Though the Justice Policy Institute estimates that a 5% increase in high school graduation rates among men would result in $5 billion in nationwide annual savings in criminal-justice related costs, the relationship between public safety and education does not stop at high school. Higher investment and higher enrollment in post-secondary education are also linked to lower rates of violent crime and incarceration. To increase access to higher education and close the attainment gaps, we must take action to ease the financial burden on students. I support lowering the income restrictions on Pell Grants and also increasing the maximum amount of a Pell Grant award so that students are able to focus more on their education rather than working to afford one. We also must address the student loan crisis. I also support Vice President Joe Biden’s plan to forgive federal student loan debt for public two and four year institutions as well as Historically Black Colleges and Universities (HBCUs) and other private institutions that work to combat decades of inequity by serving students of color.
Ultimately, public safety is served when communities have strong opportunities for success and prosperity. This depends on equitable access to a good education.
Investing in Economic Opportunity
Instead of over-policing Black, Hispanic, and Native communities, I support investing in economic development to promote business formation and employment. If we really care about promoting public safety, we have to end poverty and reduce unemployment, both of which are significant drivers of crime. There are also vast racial disparities in poverty, income, household wealth and unemployment. In the Fifth, we have some of the worst Black-white disparities in the nation: as of 2018, the Black unemployment and poverty rates in our district were each four times higher than the rates for white people. Nationwide, the median Black family earns about $25,000 less per year than the median white family. These disparities are even worse when it comes to household wealth: Median household wealth for Black and latinx families stood at $16,000 and $22,000, respectively, compared with $163,000 for the median white household. As in the Great Recession, the Covid crisis will almost certainly compound these inequalities. Promoting public safety must involve improving economic development and economic security.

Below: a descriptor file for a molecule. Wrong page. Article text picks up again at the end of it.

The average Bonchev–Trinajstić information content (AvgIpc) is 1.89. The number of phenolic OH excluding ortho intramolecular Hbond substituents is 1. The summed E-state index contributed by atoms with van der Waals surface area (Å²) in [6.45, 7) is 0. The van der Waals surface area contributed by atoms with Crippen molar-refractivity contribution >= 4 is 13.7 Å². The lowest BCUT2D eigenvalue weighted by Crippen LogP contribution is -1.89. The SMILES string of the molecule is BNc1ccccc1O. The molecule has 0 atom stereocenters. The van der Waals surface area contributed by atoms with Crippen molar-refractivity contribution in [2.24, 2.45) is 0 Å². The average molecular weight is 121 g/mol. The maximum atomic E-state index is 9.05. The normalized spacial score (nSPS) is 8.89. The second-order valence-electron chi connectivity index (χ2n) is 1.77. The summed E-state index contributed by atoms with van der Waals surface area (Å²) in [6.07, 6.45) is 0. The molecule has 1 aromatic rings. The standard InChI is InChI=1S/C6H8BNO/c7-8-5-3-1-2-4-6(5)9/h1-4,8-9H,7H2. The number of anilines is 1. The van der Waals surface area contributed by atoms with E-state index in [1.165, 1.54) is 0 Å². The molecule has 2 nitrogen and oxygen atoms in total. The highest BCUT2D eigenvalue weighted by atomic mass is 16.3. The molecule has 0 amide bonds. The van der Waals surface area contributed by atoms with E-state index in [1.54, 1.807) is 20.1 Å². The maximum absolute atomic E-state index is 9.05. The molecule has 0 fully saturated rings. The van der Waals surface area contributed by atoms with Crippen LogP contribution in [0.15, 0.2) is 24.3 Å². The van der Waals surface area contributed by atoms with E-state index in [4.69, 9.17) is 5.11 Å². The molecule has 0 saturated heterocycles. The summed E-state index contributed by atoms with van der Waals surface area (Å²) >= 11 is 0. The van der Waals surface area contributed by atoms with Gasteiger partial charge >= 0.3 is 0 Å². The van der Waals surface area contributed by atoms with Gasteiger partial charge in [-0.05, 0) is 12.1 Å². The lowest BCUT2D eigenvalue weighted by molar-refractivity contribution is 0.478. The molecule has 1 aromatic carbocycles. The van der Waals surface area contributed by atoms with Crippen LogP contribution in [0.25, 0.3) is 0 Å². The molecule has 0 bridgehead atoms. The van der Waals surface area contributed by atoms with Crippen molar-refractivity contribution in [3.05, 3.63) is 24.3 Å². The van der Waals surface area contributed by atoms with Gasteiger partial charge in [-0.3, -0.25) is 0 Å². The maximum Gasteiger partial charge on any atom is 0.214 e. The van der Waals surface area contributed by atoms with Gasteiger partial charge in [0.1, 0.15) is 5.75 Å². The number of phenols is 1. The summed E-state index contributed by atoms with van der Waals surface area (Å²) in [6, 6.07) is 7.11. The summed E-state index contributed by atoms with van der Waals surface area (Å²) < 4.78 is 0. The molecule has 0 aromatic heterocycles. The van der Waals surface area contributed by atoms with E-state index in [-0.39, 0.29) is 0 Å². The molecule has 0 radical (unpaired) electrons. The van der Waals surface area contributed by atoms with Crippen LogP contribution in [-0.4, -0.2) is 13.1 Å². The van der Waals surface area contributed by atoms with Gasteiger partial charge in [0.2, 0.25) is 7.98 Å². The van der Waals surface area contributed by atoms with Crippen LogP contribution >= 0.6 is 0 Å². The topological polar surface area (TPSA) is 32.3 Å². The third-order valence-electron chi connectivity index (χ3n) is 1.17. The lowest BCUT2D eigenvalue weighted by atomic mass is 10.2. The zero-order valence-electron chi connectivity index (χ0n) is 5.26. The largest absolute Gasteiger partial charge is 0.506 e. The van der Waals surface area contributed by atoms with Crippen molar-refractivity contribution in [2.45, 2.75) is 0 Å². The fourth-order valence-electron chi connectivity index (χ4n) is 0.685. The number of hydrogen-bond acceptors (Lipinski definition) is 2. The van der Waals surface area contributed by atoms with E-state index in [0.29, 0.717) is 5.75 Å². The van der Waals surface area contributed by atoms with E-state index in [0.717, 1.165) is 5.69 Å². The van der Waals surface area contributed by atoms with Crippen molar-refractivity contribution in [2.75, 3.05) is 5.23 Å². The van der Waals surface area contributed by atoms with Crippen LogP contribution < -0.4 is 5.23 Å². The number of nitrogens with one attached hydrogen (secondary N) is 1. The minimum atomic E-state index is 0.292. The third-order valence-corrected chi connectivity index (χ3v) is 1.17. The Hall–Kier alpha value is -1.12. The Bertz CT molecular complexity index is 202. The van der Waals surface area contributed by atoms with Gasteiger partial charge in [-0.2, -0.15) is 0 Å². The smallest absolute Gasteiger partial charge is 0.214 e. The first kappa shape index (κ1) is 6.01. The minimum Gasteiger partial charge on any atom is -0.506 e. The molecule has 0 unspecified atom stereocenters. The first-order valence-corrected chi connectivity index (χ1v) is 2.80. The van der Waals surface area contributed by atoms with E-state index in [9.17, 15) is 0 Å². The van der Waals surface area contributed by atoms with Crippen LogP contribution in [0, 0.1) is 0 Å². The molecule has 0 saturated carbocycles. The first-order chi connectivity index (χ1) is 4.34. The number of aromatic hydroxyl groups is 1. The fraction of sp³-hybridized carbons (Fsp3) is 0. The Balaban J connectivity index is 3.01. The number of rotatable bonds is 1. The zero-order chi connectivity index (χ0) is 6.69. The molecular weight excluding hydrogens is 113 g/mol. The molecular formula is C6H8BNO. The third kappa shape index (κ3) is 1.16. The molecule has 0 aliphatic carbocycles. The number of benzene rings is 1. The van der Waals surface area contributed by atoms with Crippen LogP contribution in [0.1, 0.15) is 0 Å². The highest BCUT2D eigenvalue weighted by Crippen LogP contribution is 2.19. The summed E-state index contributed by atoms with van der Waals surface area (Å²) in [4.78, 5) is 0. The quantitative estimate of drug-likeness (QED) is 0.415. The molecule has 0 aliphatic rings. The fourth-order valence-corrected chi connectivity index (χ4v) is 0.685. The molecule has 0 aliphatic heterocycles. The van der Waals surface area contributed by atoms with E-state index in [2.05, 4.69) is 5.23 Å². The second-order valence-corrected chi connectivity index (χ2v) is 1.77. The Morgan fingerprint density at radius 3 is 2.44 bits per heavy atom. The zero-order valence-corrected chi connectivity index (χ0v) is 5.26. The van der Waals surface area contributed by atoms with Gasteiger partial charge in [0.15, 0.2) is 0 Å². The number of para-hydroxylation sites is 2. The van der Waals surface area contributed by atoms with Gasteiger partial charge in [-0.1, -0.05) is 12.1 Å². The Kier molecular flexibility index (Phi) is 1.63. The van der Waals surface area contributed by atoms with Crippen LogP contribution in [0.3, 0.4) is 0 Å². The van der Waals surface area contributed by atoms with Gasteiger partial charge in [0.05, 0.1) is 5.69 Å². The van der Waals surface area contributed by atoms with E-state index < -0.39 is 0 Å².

One of the driving factors of inequality in economic development is unequal access to capital to create new businesses and grow existing business. As part of a plan for economic recovery, I support reinvesting in and expanding two successful programs from the Great Recession: the Small Business Loan Fund (SBLF) and the State Small Business Credit Initiative (SSBCI). The Small Business Loan Fund provided Tier 1 capital directly to CDFIs and community banks to increase their small business lending. The State Small Business Credit Initiative provided federal assistance in partnership with states and localities to support loan and credit support programs, capital access, and venture capital programs. The SSBCI was especially successful in partnering with Community Development Financial Institutions (CDFIs) to direct and increase the availability of funds to underserved communities, targeting funds to low- and middle-income areas, and providing capital to the smallest businesses with fewer than 10 employees.
These policies would help address the disparity in household wealth that holds back would-be entrepreneurs as well as the discrimination in lending practices that passes higher borrowing rates onto people of color by providing low-interest loans, collateral support where needed, and targeting funds to credit-starved areas to support new business formation. The Covid-19 crisis has reinforced the importance of small businesses as community employers, but it has also compounded trends that contribute to increasing inequality in wealth and across geographic areas and racial groups. An equitable and lasting recovery must work to reverse these trends by targeting funding to promote development and employment to communities often overlooked by private investment.